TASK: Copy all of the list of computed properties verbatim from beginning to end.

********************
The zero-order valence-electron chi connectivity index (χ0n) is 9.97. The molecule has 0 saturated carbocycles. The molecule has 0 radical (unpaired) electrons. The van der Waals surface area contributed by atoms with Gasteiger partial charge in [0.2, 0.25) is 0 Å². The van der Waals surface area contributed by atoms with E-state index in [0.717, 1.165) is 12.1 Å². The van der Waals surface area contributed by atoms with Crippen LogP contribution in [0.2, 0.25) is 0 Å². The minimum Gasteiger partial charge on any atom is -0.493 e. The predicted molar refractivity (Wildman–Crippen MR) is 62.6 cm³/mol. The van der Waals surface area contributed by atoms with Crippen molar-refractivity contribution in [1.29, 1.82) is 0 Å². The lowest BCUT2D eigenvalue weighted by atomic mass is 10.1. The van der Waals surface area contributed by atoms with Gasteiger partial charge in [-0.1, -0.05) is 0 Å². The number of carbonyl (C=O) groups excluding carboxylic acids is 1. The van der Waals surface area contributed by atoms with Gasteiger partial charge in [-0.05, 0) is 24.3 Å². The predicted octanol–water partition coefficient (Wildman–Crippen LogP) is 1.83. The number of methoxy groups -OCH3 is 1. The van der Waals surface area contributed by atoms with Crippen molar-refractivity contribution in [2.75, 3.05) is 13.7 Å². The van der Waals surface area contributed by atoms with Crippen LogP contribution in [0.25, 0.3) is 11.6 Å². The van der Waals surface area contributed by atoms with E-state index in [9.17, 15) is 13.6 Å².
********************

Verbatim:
The zero-order valence-electron chi connectivity index (χ0n) is 9.97. The molecule has 0 saturated carbocycles. The molecule has 0 radical (unpaired) electrons. The van der Waals surface area contributed by atoms with Gasteiger partial charge in [0.2, 0.25) is 0 Å². The van der Waals surface area contributed by atoms with E-state index in [0.717, 1.165) is 12.1 Å². The van der Waals surface area contributed by atoms with Crippen LogP contribution in [0.2, 0.25) is 0 Å². The minimum Gasteiger partial charge on any atom is -0.493 e. The predicted molar refractivity (Wildman–Crippen MR) is 62.6 cm³/mol. The van der Waals surface area contributed by atoms with Crippen molar-refractivity contribution in [1.29, 1.82) is 0 Å². The lowest BCUT2D eigenvalue weighted by atomic mass is 10.1. The van der Waals surface area contributed by atoms with Gasteiger partial charge in [-0.1, -0.05) is 0 Å². The number of carbonyl (C=O) groups excluding carboxylic acids is 1. The van der Waals surface area contributed by atoms with Gasteiger partial charge in [-0.05, 0) is 24.3 Å². The predicted octanol–water partition coefficient (Wildman–Crippen LogP) is 1.83. The number of methoxy groups -OCH3 is 1. The van der Waals surface area contributed by atoms with Crippen molar-refractivity contribution in [2.75, 3.05) is 13.7 Å². The van der Waals surface area contributed by atoms with Crippen LogP contribution in [0.25, 0.3) is 11.6 Å². The van der Waals surface area contributed by atoms with E-state index in [9.17, 15) is 13.6 Å².